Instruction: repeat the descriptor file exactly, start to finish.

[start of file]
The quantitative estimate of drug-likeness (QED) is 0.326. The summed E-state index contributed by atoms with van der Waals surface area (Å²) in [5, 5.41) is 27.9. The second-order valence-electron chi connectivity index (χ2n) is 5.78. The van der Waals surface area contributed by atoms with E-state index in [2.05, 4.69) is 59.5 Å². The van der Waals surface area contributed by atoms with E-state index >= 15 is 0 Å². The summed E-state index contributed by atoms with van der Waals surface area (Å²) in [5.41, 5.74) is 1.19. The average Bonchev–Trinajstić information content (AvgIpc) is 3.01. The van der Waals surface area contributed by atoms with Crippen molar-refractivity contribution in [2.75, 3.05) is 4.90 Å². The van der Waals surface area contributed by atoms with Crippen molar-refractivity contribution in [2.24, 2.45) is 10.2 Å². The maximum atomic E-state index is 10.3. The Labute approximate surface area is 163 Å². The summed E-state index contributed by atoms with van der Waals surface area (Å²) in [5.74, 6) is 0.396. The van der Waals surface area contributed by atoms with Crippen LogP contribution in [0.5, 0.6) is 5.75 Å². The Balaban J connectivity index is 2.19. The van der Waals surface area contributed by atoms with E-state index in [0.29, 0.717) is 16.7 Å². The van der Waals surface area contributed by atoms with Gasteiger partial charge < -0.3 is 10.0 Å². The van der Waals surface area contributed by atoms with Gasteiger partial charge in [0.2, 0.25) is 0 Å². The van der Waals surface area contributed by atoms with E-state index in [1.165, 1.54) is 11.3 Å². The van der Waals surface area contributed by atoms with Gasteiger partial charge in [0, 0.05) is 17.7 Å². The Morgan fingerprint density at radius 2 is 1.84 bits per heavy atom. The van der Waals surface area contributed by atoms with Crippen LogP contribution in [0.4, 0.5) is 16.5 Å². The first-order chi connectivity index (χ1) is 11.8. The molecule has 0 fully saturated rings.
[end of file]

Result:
The quantitative estimate of drug-likeness (QED) is 0.326. The summed E-state index contributed by atoms with van der Waals surface area (Å²) in [5, 5.41) is 27.9. The second-order valence-electron chi connectivity index (χ2n) is 5.78. The van der Waals surface area contributed by atoms with E-state index in [2.05, 4.69) is 59.5 Å². The van der Waals surface area contributed by atoms with E-state index >= 15 is 0 Å². The summed E-state index contributed by atoms with van der Waals surface area (Å²) in [5.41, 5.74) is 1.19. The average Bonchev–Trinajstić information content (AvgIpc) is 3.01. The van der Waals surface area contributed by atoms with Crippen molar-refractivity contribution in [2.75, 3.05) is 4.90 Å². The van der Waals surface area contributed by atoms with Crippen molar-refractivity contribution in [2.24, 2.45) is 10.2 Å². The maximum atomic E-state index is 10.3. The Labute approximate surface area is 163 Å². The summed E-state index contributed by atoms with van der Waals surface area (Å²) in [5.74, 6) is 0.396. The van der Waals surface area contributed by atoms with Crippen LogP contribution in [0.5, 0.6) is 5.75 Å². The Balaban J connectivity index is 2.19. The van der Waals surface area contributed by atoms with E-state index in [0.29, 0.717) is 16.7 Å². The van der Waals surface area contributed by atoms with Gasteiger partial charge < -0.3 is 10.0 Å². The van der Waals surface area contributed by atoms with Gasteiger partial charge in [0.2, 0.25) is 0 Å². The van der Waals surface area contributed by atoms with E-state index in [1.165, 1.54) is 11.3 Å². The van der Waals surface area contributed by atoms with Gasteiger partial charge in [0, 0.05) is 17.7 Å². The Morgan fingerprint density at radius 2 is 1.84 bits per heavy atom. The van der Waals surface area contributed by atoms with Crippen LogP contribution in [0.4, 0.5) is 16.5 Å². The first-order chi connectivity index (χ1) is 11.8. The molecule has 0 fully saturated rings.